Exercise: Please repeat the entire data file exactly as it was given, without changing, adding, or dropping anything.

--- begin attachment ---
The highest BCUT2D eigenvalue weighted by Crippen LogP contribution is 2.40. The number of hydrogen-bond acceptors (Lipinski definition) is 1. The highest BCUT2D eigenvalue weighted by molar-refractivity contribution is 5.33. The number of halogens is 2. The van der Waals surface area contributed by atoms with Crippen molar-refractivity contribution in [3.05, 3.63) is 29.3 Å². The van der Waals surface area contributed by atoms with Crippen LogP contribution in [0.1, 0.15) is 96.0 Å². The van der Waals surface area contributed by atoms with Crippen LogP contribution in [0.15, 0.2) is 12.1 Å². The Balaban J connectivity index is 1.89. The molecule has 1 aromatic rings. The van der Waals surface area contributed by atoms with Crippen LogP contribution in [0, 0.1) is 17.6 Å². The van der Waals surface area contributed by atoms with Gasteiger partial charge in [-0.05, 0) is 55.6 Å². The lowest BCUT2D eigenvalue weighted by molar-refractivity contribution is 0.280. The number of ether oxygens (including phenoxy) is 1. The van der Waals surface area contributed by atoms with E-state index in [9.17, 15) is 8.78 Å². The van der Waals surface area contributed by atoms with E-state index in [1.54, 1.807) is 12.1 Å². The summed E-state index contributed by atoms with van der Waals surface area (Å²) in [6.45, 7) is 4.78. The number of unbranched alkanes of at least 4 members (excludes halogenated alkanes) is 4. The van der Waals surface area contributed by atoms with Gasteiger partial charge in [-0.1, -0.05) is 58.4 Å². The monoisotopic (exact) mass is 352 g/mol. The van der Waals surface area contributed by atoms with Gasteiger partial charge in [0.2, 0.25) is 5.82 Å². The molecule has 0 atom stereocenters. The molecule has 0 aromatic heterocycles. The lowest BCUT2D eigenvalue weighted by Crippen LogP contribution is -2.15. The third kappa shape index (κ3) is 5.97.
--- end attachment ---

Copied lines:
The highest BCUT2D eigenvalue weighted by Crippen LogP contribution is 2.40. The number of hydrogen-bond acceptors (Lipinski definition) is 1. The highest BCUT2D eigenvalue weighted by molar-refractivity contribution is 5.33. The number of halogens is 2. The van der Waals surface area contributed by atoms with Crippen molar-refractivity contribution in [3.05, 3.63) is 29.3 Å². The van der Waals surface area contributed by atoms with Crippen LogP contribution in [0.1, 0.15) is 96.0 Å². The van der Waals surface area contributed by atoms with Crippen LogP contribution in [0.15, 0.2) is 12.1 Å². The Balaban J connectivity index is 1.89. The molecule has 1 aromatic rings. The van der Waals surface area contributed by atoms with Crippen LogP contribution in [0, 0.1) is 17.6 Å². The van der Waals surface area contributed by atoms with Gasteiger partial charge in [-0.05, 0) is 55.6 Å². The lowest BCUT2D eigenvalue weighted by molar-refractivity contribution is 0.280. The number of ether oxygens (including phenoxy) is 1. The van der Waals surface area contributed by atoms with E-state index in [9.17, 15) is 8.78 Å². The van der Waals surface area contributed by atoms with E-state index in [1.54, 1.807) is 12.1 Å². The summed E-state index contributed by atoms with van der Waals surface area (Å²) in [6.45, 7) is 4.78. The number of unbranched alkanes of at least 4 members (excludes halogenated alkanes) is 4. The van der Waals surface area contributed by atoms with Gasteiger partial charge in [-0.1, -0.05) is 58.4 Å². The monoisotopic (exact) mass is 352 g/mol. The van der Waals surface area contributed by atoms with Gasteiger partial charge in [0.2, 0.25) is 5.82 Å². The molecule has 0 atom stereocenters. The molecule has 0 aromatic heterocycles. The lowest BCUT2D eigenvalue weighted by Crippen LogP contribution is -2.15. The third kappa shape index (κ3) is 5.97.